The Premier League is back. Football in England’s top division has a cram-packed schedule between now and the end of the most turbulent season on record. What about international football? That will have to wait its turn, like it so often does.
Nevertheless, the latest UEFA Executive Committee meeting took place on 17 June and decided the fate of a number of competitions that eager international supporters had been worried about losing altogether. Make no mistake, UEFA had been panicking themselves. Global pandemics aren’t famous for providing certainty.
During this meeting, the new dates for Euro 2020, albeit a tournament that will now take place in 2021, were announced. All 12 host cities remain so, and every single fixture will be played where it was originally scheduled to take place. England will play all three of their group games under the arch at Wembley. Their opener will be the latest chapter in the now established rivalry between themselves and Croatia. That will kick off at 14:00 on Sunday 13 June.
Two evening matches — both 20:00 kick-offs — then follow, with England first facing whoever wins the play-offs between Israel, Norway, Scotland and Serbia, on Friday 18 June. The final of three group-stage games will pit the Three Lions against the Czech Republic on Tuesday 22. Gareth Southgate’s young team handed the Czechs their heaviest ever defeat in their first qualifier en route to the Euros, Raheem Sterling netting a first England hat-trick. But the central Europeans then did their homework and ended the Three Lions’ 43-game unbeaten run in World Cup and Euro qualifiers, with a 2-1 victory in Prague. None of these fixtures will be a stroll in the park come next summer.
More immediate news that will impact England is that the second ever Nations League campaign, due to begin this autumn, will be kept. The September international break was thought to be in danger, considering players will get just a fortnight’s break between the end of this season and the start of next. But it remains in UEFA’s plans. It will interrupt the new club season after just two weeks’ worth of fixtures. Still, it’s a while since international football felt like a priority. In this instance, it seems it has been treated as one.
Trips to Iceland — where revenge for the Euro 2016 nightmare in Nice will be seen as a must by Harry Kane, Dele Alli and others — and Denmark are England’s September fixtures. Then, the October and November international breaks will become triple-headers. First leg ties of the remaining Euro 2020 play-offs will take place in October, before qualification is finally completed with the second legs in November. England, of course, aren’t involved. They qualified at a canter by winning their qualifying group.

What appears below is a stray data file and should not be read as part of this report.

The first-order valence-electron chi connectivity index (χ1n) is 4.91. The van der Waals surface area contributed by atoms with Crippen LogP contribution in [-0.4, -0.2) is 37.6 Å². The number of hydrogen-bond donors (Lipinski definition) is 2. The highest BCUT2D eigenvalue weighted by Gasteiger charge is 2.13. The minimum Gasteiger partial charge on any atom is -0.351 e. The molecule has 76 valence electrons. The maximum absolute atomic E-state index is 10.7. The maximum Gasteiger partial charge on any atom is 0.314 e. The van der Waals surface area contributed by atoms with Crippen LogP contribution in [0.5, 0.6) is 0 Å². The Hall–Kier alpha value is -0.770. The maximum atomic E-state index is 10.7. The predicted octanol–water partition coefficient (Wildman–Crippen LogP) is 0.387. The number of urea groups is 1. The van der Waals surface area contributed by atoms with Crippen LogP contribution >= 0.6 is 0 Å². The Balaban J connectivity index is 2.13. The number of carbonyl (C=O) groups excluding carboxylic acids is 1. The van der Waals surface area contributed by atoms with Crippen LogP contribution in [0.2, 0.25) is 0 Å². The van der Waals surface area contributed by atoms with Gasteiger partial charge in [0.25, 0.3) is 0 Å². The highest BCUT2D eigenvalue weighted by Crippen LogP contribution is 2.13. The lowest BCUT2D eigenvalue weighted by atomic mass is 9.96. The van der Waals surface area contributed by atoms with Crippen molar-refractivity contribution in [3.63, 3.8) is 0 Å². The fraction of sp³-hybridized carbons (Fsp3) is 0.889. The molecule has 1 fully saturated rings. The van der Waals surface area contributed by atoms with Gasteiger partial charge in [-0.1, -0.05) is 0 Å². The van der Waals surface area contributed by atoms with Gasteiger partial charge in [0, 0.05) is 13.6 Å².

October will see home Nations League matches against Belgium and Denmark, while Southgate’s side complete the group phase with a visit to Brussels and a Wembley match against Iceland in November. For the two free matchdays in October and November, when the play-offs will take place, expect to see the Three Lions organise two friendlies.
Qualification for the winter World Cup of 2022 will begin in March 2021. It will then be completed in either June (before the European Championships), September, October and November; or it will miss out June entirely and instead some of these windows will become triple-header breaks to allow teams in six-team groups to play all their ten qualifiers in one calendar year. The Nations League Finals, for the four best League A sides, will take place in either September or October in 2021. This means finalists will be placed in five-team qualifying groups for the World Cup, freeing up the space and time for them to take part in the finals.
If there aren’t any scheduled 2022 World Cup qualifiers in early June 2021, then teams will likely book friendlies to prepare them for the European Championships, as usually happens ahead of a major tournament.
It’s all very confusing. But, subject to FIFA validation, UEFA seem to have pulled it out the bag here. Their plan is not perfect — football post-coronavirus was never going to be — but it seems sensible and it will work. The only football that will be lost in time forever is the international friendlies that were due to take place in late March — against Italy and Denmark for England — and in early June — versus Austria and Romania. The Executive Committee has done some commendable damage limitation here.
International football won’t return to our screens and stadiums until September, ten months since it last appeared. When it does arrive though, it will come thick and fast until the beginning of winter. England now know their destiny. Re-plotting and re-planning can now finally begin.
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